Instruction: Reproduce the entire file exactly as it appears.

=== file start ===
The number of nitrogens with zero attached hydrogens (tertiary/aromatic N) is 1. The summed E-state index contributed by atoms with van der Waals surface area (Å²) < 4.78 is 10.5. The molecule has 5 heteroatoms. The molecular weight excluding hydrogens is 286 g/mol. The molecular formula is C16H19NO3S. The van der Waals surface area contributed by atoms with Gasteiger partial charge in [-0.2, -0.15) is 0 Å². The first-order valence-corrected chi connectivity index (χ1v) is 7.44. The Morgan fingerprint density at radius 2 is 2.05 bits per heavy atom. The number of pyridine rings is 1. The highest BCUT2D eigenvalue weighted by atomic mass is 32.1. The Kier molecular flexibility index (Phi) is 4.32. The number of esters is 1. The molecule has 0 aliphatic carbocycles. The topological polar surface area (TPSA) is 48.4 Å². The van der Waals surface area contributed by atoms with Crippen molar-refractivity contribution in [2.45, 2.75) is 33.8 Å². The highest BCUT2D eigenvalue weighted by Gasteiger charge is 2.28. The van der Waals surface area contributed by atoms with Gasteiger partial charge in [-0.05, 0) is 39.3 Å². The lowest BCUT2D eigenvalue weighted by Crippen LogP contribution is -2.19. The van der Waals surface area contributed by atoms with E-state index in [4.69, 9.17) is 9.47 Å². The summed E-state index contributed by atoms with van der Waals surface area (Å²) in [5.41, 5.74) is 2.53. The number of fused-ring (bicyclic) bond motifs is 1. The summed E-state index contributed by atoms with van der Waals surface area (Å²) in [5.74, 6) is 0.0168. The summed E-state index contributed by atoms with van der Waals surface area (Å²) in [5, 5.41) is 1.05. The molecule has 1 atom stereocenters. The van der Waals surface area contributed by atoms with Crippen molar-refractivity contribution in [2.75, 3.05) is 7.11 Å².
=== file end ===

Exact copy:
The number of nitrogens with zero attached hydrogens (tertiary/aromatic N) is 1. The summed E-state index contributed by atoms with van der Waals surface area (Å²) < 4.78 is 10.5. The molecule has 5 heteroatoms. The molecular weight excluding hydrogens is 286 g/mol. The molecular formula is C16H19NO3S. The van der Waals surface area contributed by atoms with Gasteiger partial charge in [-0.2, -0.15) is 0 Å². The first-order valence-corrected chi connectivity index (χ1v) is 7.44. The Morgan fingerprint density at radius 2 is 2.05 bits per heavy atom. The number of pyridine rings is 1. The highest BCUT2D eigenvalue weighted by atomic mass is 32.1. The Kier molecular flexibility index (Phi) is 4.32. The number of esters is 1. The molecule has 0 aliphatic carbocycles. The topological polar surface area (TPSA) is 48.4 Å². The van der Waals surface area contributed by atoms with Crippen molar-refractivity contribution in [2.45, 2.75) is 33.8 Å². The highest BCUT2D eigenvalue weighted by Gasteiger charge is 2.28. The van der Waals surface area contributed by atoms with Gasteiger partial charge in [-0.05, 0) is 39.3 Å². The lowest BCUT2D eigenvalue weighted by Crippen LogP contribution is -2.19. The van der Waals surface area contributed by atoms with E-state index in [4.69, 9.17) is 9.47 Å². The summed E-state index contributed by atoms with van der Waals surface area (Å²) in [5.41, 5.74) is 2.53. The number of fused-ring (bicyclic) bond motifs is 1. The summed E-state index contributed by atoms with van der Waals surface area (Å²) in [5.74, 6) is 0.0168. The summed E-state index contributed by atoms with van der Waals surface area (Å²) in [5, 5.41) is 1.05. The molecule has 1 atom stereocenters. The van der Waals surface area contributed by atoms with Crippen molar-refractivity contribution in [2.75, 3.05) is 7.11 Å².